The Economic Growth, Regulatory Relief and Consumer Protection Act (EGRRCPA) provided significant regulatory relief for community banks, including broad relief from the Volcker Rule’s prohibition on proprietary trading and investments in covered funds. As previously discussed, Section 203 of EGRRCPA provided an exemption from the Volcker Rule for institutions that are less than $10 billion and whose total trading assets and liabilities are not more than 5% of total consolidated assets. The exemption provides complete relief from the Volcker Rule by exempting such depository institutions from the definition of “banking entity” for purposes of the Volcker Rule.
On December 21, 2018, the financial regulatory agencies invited public comments on a proposal to implement the EGRRCPA changes to the Volcker Rule. The proposed rule provides that an insured depository institution is exempt from the Volcker Rule if “it has, and every company that controls it has, total consolidated assets of $10 billion or less and total trading assets and trading liabilities, on a consolidated basis, that are 5% or less of total consolidated assets.” While the proposed rule is not yet effective, the Federal Reserve has previously confirmed that it would not enforce the Volcker Rule in a manner inconsistent with EGRRCPA, so the proposed rule is effectively already in place.
Based on September 30, 2018 call report data, this change to the Volcker Rule exempted approximately 97.5% of the 5,486 U.S. depository institutions. (The actual number is probably slightly less, as some of those exempted depository institutions are affiliated with larger and/or foreign banks, each of which would remain subject to the Volcker Rule.) Of note, the $10 billion asset threshold is by far the most relevant determinant of the eligible relief. Based on that call report data (which necessarily excludes any trading assets and liabilities held by a parent company), only 0.15% of depository institutions had trading assets equal to at least 5% of their total assets (and only 0.16% of the institutions had trading assets equal to 3% or more of their total assets).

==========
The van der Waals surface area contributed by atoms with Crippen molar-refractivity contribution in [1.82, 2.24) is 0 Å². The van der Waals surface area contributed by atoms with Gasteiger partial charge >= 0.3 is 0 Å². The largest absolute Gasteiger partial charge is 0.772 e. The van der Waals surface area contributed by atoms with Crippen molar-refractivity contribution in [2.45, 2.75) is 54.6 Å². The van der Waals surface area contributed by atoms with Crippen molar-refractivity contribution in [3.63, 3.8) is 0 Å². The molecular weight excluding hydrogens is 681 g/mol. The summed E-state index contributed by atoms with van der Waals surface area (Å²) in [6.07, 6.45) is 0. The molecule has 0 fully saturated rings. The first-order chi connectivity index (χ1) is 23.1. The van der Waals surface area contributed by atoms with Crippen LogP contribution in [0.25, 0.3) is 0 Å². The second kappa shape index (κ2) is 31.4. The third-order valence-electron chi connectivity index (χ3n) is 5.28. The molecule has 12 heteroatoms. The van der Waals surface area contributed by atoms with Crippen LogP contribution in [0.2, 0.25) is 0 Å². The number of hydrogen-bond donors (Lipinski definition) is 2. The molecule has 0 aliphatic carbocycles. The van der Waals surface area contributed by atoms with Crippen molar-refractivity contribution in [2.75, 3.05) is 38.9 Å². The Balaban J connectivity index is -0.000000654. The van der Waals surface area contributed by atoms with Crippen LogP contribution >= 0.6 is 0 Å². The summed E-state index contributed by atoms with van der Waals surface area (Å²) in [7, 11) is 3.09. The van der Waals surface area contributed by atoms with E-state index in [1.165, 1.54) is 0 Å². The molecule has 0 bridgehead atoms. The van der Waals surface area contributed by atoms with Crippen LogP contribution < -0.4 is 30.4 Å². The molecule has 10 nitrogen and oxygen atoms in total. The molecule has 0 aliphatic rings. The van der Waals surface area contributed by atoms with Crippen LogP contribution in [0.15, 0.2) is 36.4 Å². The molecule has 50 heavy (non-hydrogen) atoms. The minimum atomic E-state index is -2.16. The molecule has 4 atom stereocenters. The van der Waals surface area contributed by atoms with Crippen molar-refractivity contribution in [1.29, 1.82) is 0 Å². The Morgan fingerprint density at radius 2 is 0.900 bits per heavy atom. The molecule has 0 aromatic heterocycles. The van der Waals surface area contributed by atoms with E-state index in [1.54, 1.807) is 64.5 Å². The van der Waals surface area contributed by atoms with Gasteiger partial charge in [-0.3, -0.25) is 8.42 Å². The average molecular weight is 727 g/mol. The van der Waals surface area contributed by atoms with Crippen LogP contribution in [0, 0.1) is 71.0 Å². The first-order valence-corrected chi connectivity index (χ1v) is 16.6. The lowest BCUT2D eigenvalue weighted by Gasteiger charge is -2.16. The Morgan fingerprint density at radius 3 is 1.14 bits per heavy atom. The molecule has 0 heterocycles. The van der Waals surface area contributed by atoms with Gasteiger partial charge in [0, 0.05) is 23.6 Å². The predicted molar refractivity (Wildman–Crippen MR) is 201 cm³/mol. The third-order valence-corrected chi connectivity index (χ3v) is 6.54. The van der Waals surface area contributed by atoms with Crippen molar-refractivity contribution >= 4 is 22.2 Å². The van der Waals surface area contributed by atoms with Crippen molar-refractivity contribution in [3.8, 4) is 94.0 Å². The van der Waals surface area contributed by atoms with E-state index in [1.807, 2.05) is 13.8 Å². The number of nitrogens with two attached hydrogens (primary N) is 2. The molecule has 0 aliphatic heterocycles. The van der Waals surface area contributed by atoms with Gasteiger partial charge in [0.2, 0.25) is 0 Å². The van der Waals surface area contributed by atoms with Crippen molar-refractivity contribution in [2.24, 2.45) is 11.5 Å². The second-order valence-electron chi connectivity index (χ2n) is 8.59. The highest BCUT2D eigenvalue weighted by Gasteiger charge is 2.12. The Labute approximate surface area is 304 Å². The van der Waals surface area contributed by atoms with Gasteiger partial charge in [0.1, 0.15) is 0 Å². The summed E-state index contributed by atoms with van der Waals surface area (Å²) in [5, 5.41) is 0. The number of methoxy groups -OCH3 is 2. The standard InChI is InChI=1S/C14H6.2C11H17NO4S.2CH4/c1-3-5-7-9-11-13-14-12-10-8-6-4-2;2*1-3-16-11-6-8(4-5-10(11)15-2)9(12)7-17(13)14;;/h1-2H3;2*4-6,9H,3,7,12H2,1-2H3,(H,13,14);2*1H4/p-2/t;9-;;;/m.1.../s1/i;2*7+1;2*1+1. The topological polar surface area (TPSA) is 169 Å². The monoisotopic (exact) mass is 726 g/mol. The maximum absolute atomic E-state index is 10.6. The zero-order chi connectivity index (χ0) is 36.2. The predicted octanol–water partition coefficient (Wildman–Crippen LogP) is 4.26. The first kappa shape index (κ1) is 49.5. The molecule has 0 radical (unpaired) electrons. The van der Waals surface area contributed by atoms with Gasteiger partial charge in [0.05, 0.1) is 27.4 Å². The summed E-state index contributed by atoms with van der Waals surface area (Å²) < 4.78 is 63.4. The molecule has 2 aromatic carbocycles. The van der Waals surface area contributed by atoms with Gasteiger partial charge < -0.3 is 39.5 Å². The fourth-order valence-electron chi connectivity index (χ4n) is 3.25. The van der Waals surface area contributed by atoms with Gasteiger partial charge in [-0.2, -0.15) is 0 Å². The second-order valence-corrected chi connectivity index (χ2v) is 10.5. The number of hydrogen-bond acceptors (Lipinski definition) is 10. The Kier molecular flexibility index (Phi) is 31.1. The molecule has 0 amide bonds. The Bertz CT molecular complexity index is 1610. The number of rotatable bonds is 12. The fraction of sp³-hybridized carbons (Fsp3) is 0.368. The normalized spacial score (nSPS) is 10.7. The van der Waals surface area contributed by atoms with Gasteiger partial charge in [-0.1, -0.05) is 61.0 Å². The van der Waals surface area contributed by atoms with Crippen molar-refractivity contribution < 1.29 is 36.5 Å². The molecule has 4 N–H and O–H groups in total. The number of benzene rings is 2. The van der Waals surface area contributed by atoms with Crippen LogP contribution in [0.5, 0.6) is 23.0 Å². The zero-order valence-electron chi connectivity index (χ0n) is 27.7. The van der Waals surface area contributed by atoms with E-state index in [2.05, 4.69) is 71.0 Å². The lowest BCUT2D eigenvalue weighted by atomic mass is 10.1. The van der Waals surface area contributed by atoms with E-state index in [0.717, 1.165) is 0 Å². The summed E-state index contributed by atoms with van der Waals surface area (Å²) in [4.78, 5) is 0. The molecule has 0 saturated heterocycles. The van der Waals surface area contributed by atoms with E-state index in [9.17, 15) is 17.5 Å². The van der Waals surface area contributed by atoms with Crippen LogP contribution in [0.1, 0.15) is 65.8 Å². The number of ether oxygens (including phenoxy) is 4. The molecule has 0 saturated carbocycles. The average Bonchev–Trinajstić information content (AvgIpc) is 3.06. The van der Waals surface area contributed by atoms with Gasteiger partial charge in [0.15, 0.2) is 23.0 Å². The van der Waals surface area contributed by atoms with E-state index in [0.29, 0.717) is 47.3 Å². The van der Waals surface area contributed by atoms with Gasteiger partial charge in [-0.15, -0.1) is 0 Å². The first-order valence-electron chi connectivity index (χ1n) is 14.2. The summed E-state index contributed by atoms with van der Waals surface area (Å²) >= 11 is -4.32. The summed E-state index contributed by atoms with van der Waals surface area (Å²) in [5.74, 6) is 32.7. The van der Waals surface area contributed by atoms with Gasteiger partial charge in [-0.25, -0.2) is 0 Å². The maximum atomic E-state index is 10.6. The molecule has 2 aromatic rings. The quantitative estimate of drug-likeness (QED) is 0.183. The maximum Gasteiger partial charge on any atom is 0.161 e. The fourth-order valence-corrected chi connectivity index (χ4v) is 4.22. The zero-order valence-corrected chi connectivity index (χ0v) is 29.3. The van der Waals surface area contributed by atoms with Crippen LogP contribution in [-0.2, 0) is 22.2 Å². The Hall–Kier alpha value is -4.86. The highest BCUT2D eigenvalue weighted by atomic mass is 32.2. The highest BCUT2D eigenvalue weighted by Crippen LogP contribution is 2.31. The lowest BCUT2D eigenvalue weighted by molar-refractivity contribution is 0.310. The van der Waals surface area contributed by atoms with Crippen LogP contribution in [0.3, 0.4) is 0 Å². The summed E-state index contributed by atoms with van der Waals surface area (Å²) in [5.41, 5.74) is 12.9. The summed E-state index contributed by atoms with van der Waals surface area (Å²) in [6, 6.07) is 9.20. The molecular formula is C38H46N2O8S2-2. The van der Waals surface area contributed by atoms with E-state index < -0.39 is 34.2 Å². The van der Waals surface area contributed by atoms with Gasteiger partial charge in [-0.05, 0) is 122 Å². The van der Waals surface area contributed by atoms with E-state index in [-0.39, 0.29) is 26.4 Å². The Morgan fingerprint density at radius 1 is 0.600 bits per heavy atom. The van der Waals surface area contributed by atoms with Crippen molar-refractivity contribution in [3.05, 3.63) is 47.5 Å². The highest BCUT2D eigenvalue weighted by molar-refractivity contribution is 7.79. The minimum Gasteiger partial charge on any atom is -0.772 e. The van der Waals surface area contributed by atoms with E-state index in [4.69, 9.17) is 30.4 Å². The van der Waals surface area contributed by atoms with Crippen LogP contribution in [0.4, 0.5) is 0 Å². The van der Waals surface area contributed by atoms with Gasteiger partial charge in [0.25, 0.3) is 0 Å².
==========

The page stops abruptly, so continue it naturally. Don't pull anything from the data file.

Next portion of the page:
While few community banks ever engaged in proprietary trading before the Volcker Rule, EGRRCPA still provides meaningful relief from the compliance obligations of the Volcker Rule, the risk of inadvertently being deemed to engage in proprietary trading, or the prohibition from investing in covered funds (or the need to ensure that vehicles that were invested in qualified for an exemption from the covered fund definition).
On December 27th, Jonathan and I returned to the studio to record the latest podcast for The Bank Account. We haven’t discussed New Year’s Resolutions, but we’ll try to return to a little more normalcy in 2019!
For those that have missing our voices, (a) please seek help… that’s not normal and (b) we were also recently guests on the ABA Banking Journal Podcast. In a lively conversation with Evan Sparks and Shaun Kern, Jonathan and I discussed our 2019 M&A Outlook for the ABA Banking Journal. For those of you who have missed that podcast (or article), I encourage you to listen/read before listening to this podcast, as we follow-up on some of these themes.
Our first substantive conversation on this podcast is a look at some of the transactions announced in the Metro Atlanta market in 2018. With State Bank’s merger with Cadence, Fidelity Bank with Ameris Bank, and National Commerce with CenterState, the Atlanta banking market, and particularly the M&A market, will look radically different in 2019 and beyond.
Following the M&A discussion, our attention turned to the newly proposed Community Bank Leverage Ratio. While it is solely a proposed rule and, if adopted in its current structure, will be an entirely optional framework for banks under $10 billion in assets, it also provides the potential for significant regulatory relief for those institutions that can take advantage of the capital (particularly risk-based) relief.